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‘Sparkle’ Fashion Exclusive with Costume Designer Ruth Carter

‘Sparkle’ Fashion Exclusive with Costume Designer Ruth Carter


Sparkle, the story of 3 sisters chasing their dreams in the music industry is in theaters today! The film is set in the late 60’s  and to our surprise some of these fashions are still around today. Check out some of the pieces from Sparkle that you may have in your closet and keep scrolling for an exclusive interview with Ruth Carter, the costume designer for the new film, Sparkle.


Love Sparkle fashion? Check out this exclusive interview with costume designer, Ruth Carter, whose worked on sets including BAPS , Love & Basketball, and more.

What exactly does your role consist of?

A costume designer is a people person. I’m a designer of people and that’s different than a fashion designer, because people are different than fashion yet they wear it. So I have to know fashion and know how to recreate a fashionable person. Also as a costume designer I have to understand the story of the script and I have to be able to communicate that story with clothing and that’s what makes me a costume designer.

Can you describe the creative process before designing?

I have to talk to our creative leader, that’s the director. He gives me what his vision is of the story. If says that he want to bring realness or truth to the story then I have to think in terms of that when I read the script and design. After I have that conversation, I sit down with my illustrator and we comb through research. I have a fashion library, I have a research library at home. I also do a lot of research on the internet, fashion magazines; you name it. Sometimes it’s just about going out to a particular place and people watching. I notice all kinds of things about people. I think that because of the work I do I look at things sometimes differently than most. So I sit down with the illustrator at that point and we illustrate the actors. Sometimes we have the actors and know who is playing which role, and sometimes we don’t. When we do we illustrate their physique and I try to dress them in the character based on their size. If I don’t know who the actor is I truly go from the research that I’ve collected. That’s the beginning part of the process.


Do you get any influence from the actors playing the roles?

Sure, I get influence from them, but a lot of times actors are very busy people and they go from one project to the next. So, they really want you to have a clear understanding of the character and them as the character visually before they get there, because they have a very limited amount of time. They really want to spend the maximum amount of time that they can working on the role that they’re playing. They have a lot of work to do as well in a short span of time. So it’s actually refreshing to walk into a fitting that is like an experience for them. Obviously, they are in front of the hot camera, not me, so they will offer tips for dressing their individual body. Possibly a line or two about what they are planning to do with the character. We motivate each other, we inspire each other by giving little tidbits of information to the creation of this character, because they are not playing themselves. So they walk into my fitting as themselves and while they are there we create the character that they are playing.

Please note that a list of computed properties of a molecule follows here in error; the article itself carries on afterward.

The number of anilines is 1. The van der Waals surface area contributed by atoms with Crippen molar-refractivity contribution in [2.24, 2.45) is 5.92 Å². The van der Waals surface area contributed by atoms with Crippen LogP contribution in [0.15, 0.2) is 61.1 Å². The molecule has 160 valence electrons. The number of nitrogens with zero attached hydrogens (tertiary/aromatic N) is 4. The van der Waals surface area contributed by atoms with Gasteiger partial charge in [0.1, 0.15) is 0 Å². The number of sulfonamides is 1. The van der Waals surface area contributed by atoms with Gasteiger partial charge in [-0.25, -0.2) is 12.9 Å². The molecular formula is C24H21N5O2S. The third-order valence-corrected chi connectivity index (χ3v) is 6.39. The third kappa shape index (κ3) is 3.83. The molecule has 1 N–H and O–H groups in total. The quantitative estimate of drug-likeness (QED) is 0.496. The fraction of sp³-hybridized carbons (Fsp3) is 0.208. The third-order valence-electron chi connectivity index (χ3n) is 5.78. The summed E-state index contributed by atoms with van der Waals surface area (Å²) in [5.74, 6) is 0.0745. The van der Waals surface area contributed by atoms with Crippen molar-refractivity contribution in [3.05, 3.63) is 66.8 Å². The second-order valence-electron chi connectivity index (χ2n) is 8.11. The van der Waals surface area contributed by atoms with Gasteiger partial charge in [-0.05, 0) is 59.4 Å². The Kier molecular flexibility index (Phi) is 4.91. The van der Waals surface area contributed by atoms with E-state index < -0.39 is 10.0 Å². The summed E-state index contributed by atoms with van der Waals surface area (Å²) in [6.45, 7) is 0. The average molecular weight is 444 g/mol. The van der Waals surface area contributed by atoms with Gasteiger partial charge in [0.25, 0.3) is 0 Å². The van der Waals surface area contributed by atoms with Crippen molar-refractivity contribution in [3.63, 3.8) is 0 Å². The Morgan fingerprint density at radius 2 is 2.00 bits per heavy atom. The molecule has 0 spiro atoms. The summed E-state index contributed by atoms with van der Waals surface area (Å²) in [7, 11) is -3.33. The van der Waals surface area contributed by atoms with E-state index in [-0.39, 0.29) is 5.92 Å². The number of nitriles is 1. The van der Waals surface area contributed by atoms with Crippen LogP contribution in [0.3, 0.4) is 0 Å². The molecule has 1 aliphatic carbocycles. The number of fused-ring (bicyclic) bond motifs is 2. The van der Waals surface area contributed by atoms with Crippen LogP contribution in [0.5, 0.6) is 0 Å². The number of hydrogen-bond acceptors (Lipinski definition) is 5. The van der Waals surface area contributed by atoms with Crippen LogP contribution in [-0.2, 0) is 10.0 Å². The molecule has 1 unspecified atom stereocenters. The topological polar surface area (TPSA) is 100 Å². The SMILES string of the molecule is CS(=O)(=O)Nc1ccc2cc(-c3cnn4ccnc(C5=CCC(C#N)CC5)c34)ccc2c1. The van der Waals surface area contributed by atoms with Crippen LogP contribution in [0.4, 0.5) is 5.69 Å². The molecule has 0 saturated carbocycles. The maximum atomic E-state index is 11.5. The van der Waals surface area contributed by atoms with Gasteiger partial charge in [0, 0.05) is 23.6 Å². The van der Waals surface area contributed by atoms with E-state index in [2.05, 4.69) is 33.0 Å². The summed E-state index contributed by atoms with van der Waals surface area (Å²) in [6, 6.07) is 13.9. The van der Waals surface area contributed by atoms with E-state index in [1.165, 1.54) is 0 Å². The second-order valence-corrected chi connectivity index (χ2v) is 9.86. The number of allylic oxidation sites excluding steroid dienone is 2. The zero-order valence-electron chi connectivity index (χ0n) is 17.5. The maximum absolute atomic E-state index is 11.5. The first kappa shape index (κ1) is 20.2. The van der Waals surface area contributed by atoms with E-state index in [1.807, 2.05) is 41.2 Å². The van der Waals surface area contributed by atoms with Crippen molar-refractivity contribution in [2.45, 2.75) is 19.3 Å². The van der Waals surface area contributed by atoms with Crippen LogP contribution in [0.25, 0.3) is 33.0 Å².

How was the process of recreating some of the original “Sparkle” pieces and were you able to add any personal flair to the outfits?

As you may not know, the original “Sparkle” took place in the 1950’s and our “Sparkle”, the new “Sparkle” takes places in the late 1960’s, it’s a completely different time in fashion. Because it was a new era, I had to take the general inspiration from “Sparkle” in that there were these gorgeous girls on stage, performing in beautiful gowns. Also, being inspired by recreating the new era of the late 1960’s and bringing new fashions to “Sparkle” to the stage. So that inspired me. I had to put the old “Sparkle” away and create the new “Sparkle” and that was one that partly obvious, I was motivated by the name itself to make sure that when the girls were on stage they just lit up the stage. Also, to really show people how much fun the 60’s were. I think people kind of knew that already, because the fashion in all the magazines there was so much famage to the 60’s already, I felt like it was my job to take that and just expound upon it and I did. I created dresses out of gemstones, I created earrings out of phone cord, I did cut-outs. There were so many great things that were fun to do. I had so many icons, that I used like Twiggy, other fashion models, Balenciaga and The Beetles. It was great fun. I felt blessed and honored and thankful that I got that job, because it was an explosion of fashion.

Delores (Tika Sumpter), Sister (Carmen Ejogo) and Sparkle (Jordin Sparks)

What was your favorite scene from the movie, fashion wise?

Well, I haven’t seen the movie yet. I just know what I worked on, so I feel like I’ll have a new favorite when I finally do see the movie. There are several favorites, but I think the jewel dress. I went to downtown L.A. and I found these big huge stones that were like diamond in white, black and red. I linked them together and made mini-dresses for the 3 girls, so that when they stood on stage the dresses were all made out of gems and they sparkled everywhere. They were really heavy and it was hard to film them, because they were just refracting light all over the place, but I felt like it was the quintessential sparkle.

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